Defense Minister Moshe Dayan stood on Mount Scopus and, raising binoculars to his single eye, watched the Temple Mount across the valley… Now, seeing an Israeli flag flying over the Dome of the Rock, Dayan was appalled. He radioed Motta: You’re going to set the whole Middle East on fire. Remove the flag immediately. Motta relayed the order to Arik, who dispatched one of his men: he couldn’t bear to do it himself.
Now, forty-seven years later, as we look back on these miraculous events and reflect on those historic words, Har Ha’bayit b’yadeinu, the Temple Mount is in our hands, we can’t help but wonder, is it really? When Israel gained possession of the Temple Mount, Prime Minister Levi Eshkol wanted to fulfill his dream for this holiest spot. He envisioned a multi-faith council of Jews, Christians and Muslims to control the location and allow all who wished to come and pray to do so. However, his plan never came to fruition.
If, in fact, as the young soldier Zamosh thought, the keys to the Temple Mount had been returned, Moshe Dayan gave them back rather quickly. Just a few days after the Six Day War, Dayan, an Israeli war hero, visited the Muslim Waqf on the Temple Mount. In his autobiography, “Moshe Dayan: Story of My Life” he describes the conversation:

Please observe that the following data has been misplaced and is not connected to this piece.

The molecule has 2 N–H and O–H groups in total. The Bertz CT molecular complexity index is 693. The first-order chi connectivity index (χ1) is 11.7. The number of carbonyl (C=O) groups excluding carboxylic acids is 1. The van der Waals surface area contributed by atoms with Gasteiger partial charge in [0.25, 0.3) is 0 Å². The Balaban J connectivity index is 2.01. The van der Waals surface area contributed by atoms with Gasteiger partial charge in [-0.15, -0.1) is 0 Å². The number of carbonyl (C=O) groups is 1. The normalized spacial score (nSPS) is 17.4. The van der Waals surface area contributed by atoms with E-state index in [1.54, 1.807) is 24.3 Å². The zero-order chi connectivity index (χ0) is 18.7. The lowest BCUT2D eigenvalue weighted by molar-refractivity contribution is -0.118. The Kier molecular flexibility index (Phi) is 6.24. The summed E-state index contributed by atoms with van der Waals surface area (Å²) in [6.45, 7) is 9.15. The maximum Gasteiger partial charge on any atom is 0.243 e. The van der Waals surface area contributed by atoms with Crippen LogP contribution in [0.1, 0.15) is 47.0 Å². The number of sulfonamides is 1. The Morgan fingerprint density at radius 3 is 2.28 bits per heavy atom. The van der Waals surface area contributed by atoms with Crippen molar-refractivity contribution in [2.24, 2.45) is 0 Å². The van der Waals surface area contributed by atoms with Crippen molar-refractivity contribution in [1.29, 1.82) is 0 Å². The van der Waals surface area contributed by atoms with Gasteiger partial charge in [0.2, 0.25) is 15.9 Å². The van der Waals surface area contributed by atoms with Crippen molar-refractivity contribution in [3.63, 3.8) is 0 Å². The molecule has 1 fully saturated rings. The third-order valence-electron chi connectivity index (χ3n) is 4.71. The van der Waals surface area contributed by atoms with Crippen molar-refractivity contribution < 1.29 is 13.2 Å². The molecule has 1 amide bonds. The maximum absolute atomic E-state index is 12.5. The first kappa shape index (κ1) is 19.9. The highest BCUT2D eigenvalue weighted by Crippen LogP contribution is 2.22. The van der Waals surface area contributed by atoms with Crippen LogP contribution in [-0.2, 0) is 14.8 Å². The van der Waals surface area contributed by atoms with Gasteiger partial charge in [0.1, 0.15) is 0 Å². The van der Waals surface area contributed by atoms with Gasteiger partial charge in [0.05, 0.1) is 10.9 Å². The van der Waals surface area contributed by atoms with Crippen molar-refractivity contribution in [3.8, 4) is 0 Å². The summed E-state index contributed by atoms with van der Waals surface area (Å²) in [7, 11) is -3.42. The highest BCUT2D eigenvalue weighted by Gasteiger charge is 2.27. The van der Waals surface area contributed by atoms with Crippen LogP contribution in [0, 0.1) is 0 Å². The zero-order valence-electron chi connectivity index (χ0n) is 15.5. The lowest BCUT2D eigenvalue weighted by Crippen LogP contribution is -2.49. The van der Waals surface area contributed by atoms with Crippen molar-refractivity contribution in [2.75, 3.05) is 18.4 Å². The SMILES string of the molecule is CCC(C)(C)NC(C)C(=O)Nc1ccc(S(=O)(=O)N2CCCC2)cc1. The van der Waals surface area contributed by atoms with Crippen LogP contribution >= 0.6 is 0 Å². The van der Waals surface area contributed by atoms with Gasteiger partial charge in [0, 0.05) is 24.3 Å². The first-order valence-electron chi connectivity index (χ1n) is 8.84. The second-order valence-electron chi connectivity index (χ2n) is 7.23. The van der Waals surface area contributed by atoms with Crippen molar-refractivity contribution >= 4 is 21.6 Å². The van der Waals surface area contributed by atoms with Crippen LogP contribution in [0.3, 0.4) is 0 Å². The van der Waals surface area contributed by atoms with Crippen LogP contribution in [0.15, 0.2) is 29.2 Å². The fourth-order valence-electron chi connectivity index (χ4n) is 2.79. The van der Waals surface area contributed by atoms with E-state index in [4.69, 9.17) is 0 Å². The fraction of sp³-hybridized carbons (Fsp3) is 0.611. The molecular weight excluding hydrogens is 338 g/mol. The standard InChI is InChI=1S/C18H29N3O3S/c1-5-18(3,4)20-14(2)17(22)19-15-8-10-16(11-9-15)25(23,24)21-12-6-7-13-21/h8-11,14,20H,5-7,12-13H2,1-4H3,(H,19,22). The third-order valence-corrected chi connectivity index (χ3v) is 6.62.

I said that Israeli troops would be removed from the site and stationed outside the compound. The Israeli authorities were responsible for overall security, but we would not interfere in the private affairs of the Moslems responsible for their own sanctuaries. These were two Moslem places of worship, and they had the right to operate them themselves. My hosts no doubt knew that on the day we had captured this site, I had given orders that the Israeli flag be removed from the Mosque of the Dome, where it had been hoisted. We had no intention of controlling Moslem holy places or of interfering in their religious life.